Britain’s Home Office unveiled a tool Tuesday that algorithmically detects ISIS propaganda videos on small video hosting sites.

The technology, developed by ASI data science, is designed to detect and remove videos that have been created by ISIS. Thousands of hours of ISIS video content was analyzed in order to “teach” the software's artificial intelligence what to look out for. The program looks for certain cues, but much of the proprietary information wasn't released for security reasons.  

The British government said that the technology was developed in order to prevent smaller video content publishers without large budgets from inadvertently spreading ISIS content. The project cost $834,000 and will be available to publishers for free. Smaller publishers cited include Vimeo, and pCloud.

The software can detect up to 94 percent of ISIS content with a 99.995 percent accuracy, according to the company. It will flag non-ISIS videos .005 percent of the time.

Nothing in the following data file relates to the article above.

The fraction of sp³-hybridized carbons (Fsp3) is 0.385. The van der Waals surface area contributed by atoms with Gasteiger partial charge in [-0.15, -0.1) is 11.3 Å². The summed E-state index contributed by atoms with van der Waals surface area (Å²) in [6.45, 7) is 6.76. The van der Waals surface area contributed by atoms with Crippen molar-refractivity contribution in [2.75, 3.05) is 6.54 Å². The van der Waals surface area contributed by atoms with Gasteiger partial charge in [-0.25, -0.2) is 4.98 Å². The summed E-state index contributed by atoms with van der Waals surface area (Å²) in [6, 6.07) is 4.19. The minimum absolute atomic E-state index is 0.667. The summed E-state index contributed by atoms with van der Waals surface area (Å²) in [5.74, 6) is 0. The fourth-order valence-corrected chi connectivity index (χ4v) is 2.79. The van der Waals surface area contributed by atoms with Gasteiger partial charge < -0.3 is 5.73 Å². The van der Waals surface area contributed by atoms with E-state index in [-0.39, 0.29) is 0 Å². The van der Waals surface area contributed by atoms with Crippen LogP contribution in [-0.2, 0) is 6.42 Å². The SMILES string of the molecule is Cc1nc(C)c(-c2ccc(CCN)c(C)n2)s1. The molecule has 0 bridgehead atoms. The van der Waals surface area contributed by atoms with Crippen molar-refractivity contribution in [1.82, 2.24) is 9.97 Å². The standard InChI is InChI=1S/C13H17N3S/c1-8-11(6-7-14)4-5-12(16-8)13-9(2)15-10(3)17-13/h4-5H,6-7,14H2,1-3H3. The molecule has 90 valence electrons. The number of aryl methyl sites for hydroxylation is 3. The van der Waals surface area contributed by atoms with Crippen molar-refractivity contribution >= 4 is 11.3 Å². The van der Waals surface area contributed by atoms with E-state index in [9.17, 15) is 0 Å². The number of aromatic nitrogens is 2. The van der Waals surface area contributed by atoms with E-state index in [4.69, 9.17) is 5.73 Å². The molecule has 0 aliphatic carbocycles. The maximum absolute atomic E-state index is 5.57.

“The purpose of these videos is to incite violence in our communities, recruit people to their cause, and attempt to spread fear in our society,” said Amber Rudd, home secretary in a statement. “We know that automatic technology like this can heavily disrupt the terrorists’ actions, as well as prevent people from ever being exploited to these horrific images.”

Rudd is in California this week meeting with Silicon Vally executives about preventing the spread of terrorist content online.

“Lone wolf terrorism is on the rise,” said ASI CEO Marc Warner in a promotional video. “Personally I was in Boston when the marathon bombings were happening and I was in London with the spate of recent attacks here.”

Warner said that as terror evolves, old tactics won’t work as well.

“It’s really hard for conventional intelligence agencies because one person being radicalized in a bedroom doesn’t show up under conventional surveillance techniques,” said Warner.